122 asking wh ether procedures could be put in the lower levels of analysis (the social or actor specific levels), that through symbolic nature, or framing, might affect the perception of inclusion among states and encourage the promulgation of "Kantian" norms. The seco nd paper dealt with issues of varying sovereignty norms and tried to describe them within the context of constructivism. It was based on a diplomatic scuffle between Colombia and the "new left" of South America that took place in early 2008. The paper desc ribes how the incident illustrated the tension between normative values that could be predicted by a structural constructivist perspective. It concluded by emphasizing how the tension was indicative of possibility for structural change from a culture of ri valry to a culture of friendship. The third paper explored the cases of Yugoslavia, South Africa and Kenya. It analyzed how identity is an issue of political relevance in comparative politics as deeply as it is in IR. The discussion over role identity and identity affiliations has been traditionally captured in the discussion over the different characteristics of bonding and bridging social capital, so the paper focuses on government strategies that affected society in those terms. It explores some ways by which a state can help diminish the damage incited by a violent turn in society by encouraging bridging social capital and some methods by which this can be done. Issues and Caveats The following are the issues with the first paper. Structural constructi vism is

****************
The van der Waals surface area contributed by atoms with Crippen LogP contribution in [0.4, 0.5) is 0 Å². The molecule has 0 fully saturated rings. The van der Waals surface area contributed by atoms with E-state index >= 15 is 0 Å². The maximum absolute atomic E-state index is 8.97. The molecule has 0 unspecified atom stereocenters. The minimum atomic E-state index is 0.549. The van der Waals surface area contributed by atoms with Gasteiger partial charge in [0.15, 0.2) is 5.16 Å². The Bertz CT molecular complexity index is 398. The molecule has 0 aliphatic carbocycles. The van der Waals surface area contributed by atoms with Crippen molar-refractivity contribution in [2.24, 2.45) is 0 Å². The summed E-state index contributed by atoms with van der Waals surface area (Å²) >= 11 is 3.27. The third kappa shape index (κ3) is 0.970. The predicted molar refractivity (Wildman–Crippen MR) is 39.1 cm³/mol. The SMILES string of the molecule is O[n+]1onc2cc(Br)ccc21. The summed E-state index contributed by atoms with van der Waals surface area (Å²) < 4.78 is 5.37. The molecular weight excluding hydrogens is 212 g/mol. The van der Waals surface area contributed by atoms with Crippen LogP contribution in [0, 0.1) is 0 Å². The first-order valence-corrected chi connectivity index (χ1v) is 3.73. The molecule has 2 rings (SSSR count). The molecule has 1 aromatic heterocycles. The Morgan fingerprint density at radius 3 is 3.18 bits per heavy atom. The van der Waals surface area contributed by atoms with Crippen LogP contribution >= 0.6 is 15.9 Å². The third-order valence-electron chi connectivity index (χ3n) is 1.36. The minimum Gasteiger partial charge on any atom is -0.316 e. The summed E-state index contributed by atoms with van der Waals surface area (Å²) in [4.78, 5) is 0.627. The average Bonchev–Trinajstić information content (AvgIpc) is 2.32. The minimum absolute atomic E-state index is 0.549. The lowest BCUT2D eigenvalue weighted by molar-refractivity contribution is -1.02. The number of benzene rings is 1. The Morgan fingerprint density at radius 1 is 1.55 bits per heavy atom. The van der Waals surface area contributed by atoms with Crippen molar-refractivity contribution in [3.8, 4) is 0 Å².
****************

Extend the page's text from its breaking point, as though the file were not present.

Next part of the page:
123 an attractive research program, but by no means the only one, and its reliance on better established "rationalist" theories to explain behavior in some of its instantiations makes it difficult to find worthwhile. The point of a research program, ho wever, is to advance the scientific accumulation of knowledge, and the inability of constructivism to debunk other research programs allows for this purpose to be served. The prevalence of rational choice theory in political science discourse was making th e normative foundation of preference invisible. The ability of constructivism to contribute an additional perspective allows for a deeper understanding of what is actually "going on." The paper being based almost entirely on Alexander Wendt makes it a poo r illustration of constructivism as a whole. This is an issue in that it over represents a particular instantiation of a greater perspective that tends to under emphasize the normative consequences of symbolic language on identity formation. For this reaso ns I had to differentiate between Wendt's structural constructivism and the rest of constructivists in the paper, though a more thorough investigation would have been fruitful. However, since the perspective I was interested was that of the internal system and structural constructivism was a response to neorealism, placing an emphasis on this perspective was legitimate. The following are the issues with the second paper. The Colombian example was perhaps ill chosen. I tried to frame it as an exploration of the possibilities inherent to constructivism in the introduction. However, two issues make this problematic. The first is that South America is and remains entrenched in a culture of